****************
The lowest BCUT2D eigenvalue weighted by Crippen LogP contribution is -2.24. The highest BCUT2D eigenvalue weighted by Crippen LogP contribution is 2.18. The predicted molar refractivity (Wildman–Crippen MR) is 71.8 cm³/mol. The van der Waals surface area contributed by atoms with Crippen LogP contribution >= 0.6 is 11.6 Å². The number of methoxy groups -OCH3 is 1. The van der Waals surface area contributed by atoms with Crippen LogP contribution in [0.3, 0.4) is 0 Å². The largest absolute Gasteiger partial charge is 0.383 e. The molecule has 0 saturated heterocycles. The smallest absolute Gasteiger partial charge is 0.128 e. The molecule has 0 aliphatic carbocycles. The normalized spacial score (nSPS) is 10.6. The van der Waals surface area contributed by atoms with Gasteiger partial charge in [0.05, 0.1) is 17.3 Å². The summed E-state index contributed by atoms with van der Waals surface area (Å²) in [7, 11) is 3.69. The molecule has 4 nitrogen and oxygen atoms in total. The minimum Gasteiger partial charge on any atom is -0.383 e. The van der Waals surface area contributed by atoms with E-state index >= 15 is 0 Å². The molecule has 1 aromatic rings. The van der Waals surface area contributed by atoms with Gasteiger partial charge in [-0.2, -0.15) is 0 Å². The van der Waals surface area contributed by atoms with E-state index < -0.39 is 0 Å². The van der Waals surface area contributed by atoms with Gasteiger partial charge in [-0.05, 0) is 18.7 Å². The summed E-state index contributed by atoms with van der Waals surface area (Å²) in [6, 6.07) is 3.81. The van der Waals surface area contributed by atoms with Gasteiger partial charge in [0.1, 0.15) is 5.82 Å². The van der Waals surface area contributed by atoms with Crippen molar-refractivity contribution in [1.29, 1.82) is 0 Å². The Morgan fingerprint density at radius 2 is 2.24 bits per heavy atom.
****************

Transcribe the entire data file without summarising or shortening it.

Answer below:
The lowest BCUT2D eigenvalue weighted by Crippen LogP contribution is -2.24. The highest BCUT2D eigenvalue weighted by Crippen LogP contribution is 2.18. The predicted molar refractivity (Wildman–Crippen MR) is 71.8 cm³/mol. The van der Waals surface area contributed by atoms with Crippen LogP contribution >= 0.6 is 11.6 Å². The number of methoxy groups -OCH3 is 1. The van der Waals surface area contributed by atoms with Crippen LogP contribution in [0.3, 0.4) is 0 Å². The largest absolute Gasteiger partial charge is 0.383 e. The molecule has 0 saturated heterocycles. The smallest absolute Gasteiger partial charge is 0.128 e. The molecule has 0 aliphatic carbocycles. The normalized spacial score (nSPS) is 10.6. The van der Waals surface area contributed by atoms with Gasteiger partial charge in [0.05, 0.1) is 17.3 Å². The summed E-state index contributed by atoms with van der Waals surface area (Å²) in [7, 11) is 3.69. The molecule has 4 nitrogen and oxygen atoms in total. The minimum Gasteiger partial charge on any atom is -0.383 e. The van der Waals surface area contributed by atoms with E-state index >= 15 is 0 Å². The molecule has 1 aromatic rings. The van der Waals surface area contributed by atoms with Gasteiger partial charge in [-0.2, -0.15) is 0 Å². The van der Waals surface area contributed by atoms with E-state index < -0.39 is 0 Å². The van der Waals surface area contributed by atoms with Gasteiger partial charge in [-0.05, 0) is 18.7 Å². The summed E-state index contributed by atoms with van der Waals surface area (Å²) in [6, 6.07) is 3.81. The van der Waals surface area contributed by atoms with Gasteiger partial charge in [0.1, 0.15) is 5.82 Å². The van der Waals surface area contributed by atoms with Crippen molar-refractivity contribution in [1.29, 1.82) is 0 Å². The Morgan fingerprint density at radius 2 is 2.24 bits per heavy atom.